Nicholette Leanza:

Right. That’s such an excellent point, just the toll it’s been taking on our youth in general, is so key, so thank you for mentioning that as well. And as we continue with our episode today, I’m sure we’ll talk about more tips on how to help individuals navigate anxiety, for sure. So to start us off, can you tell a little bit about, what is an anxiety disorder?

Rachael Polakoff:

Sure. I mean, a lot of people wonder, am I suffering from an anxiety disorder, or am I just stressed or burnt out? How can I tell the difference? So I would say one thing that we should talk about is the different types of anxiety disorders, because you could be suffering from one, you could be suffering from six. There’s a lot of-

Nicholette Leanza:

[crosstalk 00:03:07].

Rachael Polakoff:

… [crosstalk 00:03:07], so we have generalized anxiety disorder, which is when you feel that excessive, unrealistic worry and tension with little or no reason. And what makes it different than a stress-related incident is the duration, right, so we have a significant impairment and then it goes on for more than six months. There’s a really great inventory, the BAI, which measures this, and it’s a nice tool you can give in session with clients. And generally, what gets endorsed is, I have difficulty controlling the worry almost every day for at least two weeks, and then that needs to continue on for more than six months to get it out of the adjustment disorder zone, so basically, you’re looking at duration as a real criteria.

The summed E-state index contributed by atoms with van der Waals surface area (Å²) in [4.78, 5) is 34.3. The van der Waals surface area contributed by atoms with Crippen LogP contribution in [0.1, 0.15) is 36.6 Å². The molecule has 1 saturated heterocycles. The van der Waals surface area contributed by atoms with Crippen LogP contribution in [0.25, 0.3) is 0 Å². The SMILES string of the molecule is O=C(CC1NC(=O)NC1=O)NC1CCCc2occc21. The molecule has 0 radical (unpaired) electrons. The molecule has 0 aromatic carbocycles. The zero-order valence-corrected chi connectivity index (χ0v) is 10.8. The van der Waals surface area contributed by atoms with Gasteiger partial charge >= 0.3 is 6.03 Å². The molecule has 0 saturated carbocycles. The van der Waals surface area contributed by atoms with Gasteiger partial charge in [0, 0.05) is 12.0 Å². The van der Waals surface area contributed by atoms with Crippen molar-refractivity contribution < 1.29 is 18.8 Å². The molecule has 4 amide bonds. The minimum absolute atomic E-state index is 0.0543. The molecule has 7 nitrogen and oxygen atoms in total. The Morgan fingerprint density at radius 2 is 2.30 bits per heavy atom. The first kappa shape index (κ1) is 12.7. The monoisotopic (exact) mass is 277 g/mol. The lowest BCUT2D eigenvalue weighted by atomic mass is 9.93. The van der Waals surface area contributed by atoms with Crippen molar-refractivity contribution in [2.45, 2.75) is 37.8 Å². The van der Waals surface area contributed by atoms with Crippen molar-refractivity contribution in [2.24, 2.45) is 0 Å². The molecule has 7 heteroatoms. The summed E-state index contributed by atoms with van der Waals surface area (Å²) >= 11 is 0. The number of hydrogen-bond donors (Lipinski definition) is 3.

Rachael Polakoff:

We’re also looking at the degree of impairment. You probably know those people who are very low-level stress all the time and they may or may not have anxiety disorders, but generally, they wouldn’t meet the criteria if they’re not causing impairment in their life, right, so it’s half the cause, significant impairment in work, school, and home, so that’s generalized anxiety disorder.

Rachael Polakoff:

Building off that, we have panic disorder. Most people don’t just start off with panic disorder. A lot of them have generalized anxiety disorder first and it builds into that with a traumatic event, so that is a physical symptom. You feel that intense fear that brings on a panic attack, you have sweats, you have chest pain, and that pounding heartbeat.

Rachael Polakoff: